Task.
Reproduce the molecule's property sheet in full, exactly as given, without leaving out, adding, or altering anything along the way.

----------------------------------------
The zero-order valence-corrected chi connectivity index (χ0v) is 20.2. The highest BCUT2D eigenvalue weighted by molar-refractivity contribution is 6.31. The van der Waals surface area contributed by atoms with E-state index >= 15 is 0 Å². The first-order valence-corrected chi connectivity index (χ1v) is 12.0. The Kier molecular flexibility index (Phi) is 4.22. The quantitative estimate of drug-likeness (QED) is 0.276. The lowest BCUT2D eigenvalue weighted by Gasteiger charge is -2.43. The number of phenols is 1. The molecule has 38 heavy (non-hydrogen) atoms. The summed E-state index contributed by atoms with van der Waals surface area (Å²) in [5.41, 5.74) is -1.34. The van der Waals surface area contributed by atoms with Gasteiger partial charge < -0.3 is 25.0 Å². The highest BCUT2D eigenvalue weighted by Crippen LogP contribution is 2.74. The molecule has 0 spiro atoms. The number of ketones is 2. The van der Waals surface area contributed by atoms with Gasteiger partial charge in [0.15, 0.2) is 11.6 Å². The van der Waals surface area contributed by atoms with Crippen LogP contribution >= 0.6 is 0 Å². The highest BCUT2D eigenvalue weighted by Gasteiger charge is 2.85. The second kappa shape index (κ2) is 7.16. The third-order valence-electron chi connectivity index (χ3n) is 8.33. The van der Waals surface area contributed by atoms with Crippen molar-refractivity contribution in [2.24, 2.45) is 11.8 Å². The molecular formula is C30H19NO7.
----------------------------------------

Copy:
The zero-order valence-corrected chi connectivity index (χ0v) is 20.2. The highest BCUT2D eigenvalue weighted by molar-refractivity contribution is 6.31. The van der Waals surface area contributed by atoms with E-state index >= 15 is 0 Å². The first-order valence-corrected chi connectivity index (χ1v) is 12.0. The Kier molecular flexibility index (Phi) is 4.22. The quantitative estimate of drug-likeness (QED) is 0.276. The lowest BCUT2D eigenvalue weighted by Gasteiger charge is -2.43. The number of phenols is 1. The molecule has 38 heavy (non-hydrogen) atoms. The summed E-state index contributed by atoms with van der Waals surface area (Å²) in [5.41, 5.74) is -1.34. The van der Waals surface area contributed by atoms with Gasteiger partial charge < -0.3 is 25.0 Å². The highest BCUT2D eigenvalue weighted by Crippen LogP contribution is 2.74. The molecule has 0 spiro atoms. The number of ketones is 2. The van der Waals surface area contributed by atoms with Gasteiger partial charge in [0.15, 0.2) is 11.6 Å². The van der Waals surface area contributed by atoms with Crippen LogP contribution >= 0.6 is 0 Å². The highest BCUT2D eigenvalue weighted by Gasteiger charge is 2.85. The second kappa shape index (κ2) is 7.16. The third-order valence-electron chi connectivity index (χ3n) is 8.33. The van der Waals surface area contributed by atoms with Crippen molar-refractivity contribution in [2.24, 2.45) is 11.8 Å². The molecular formula is C30H19NO7.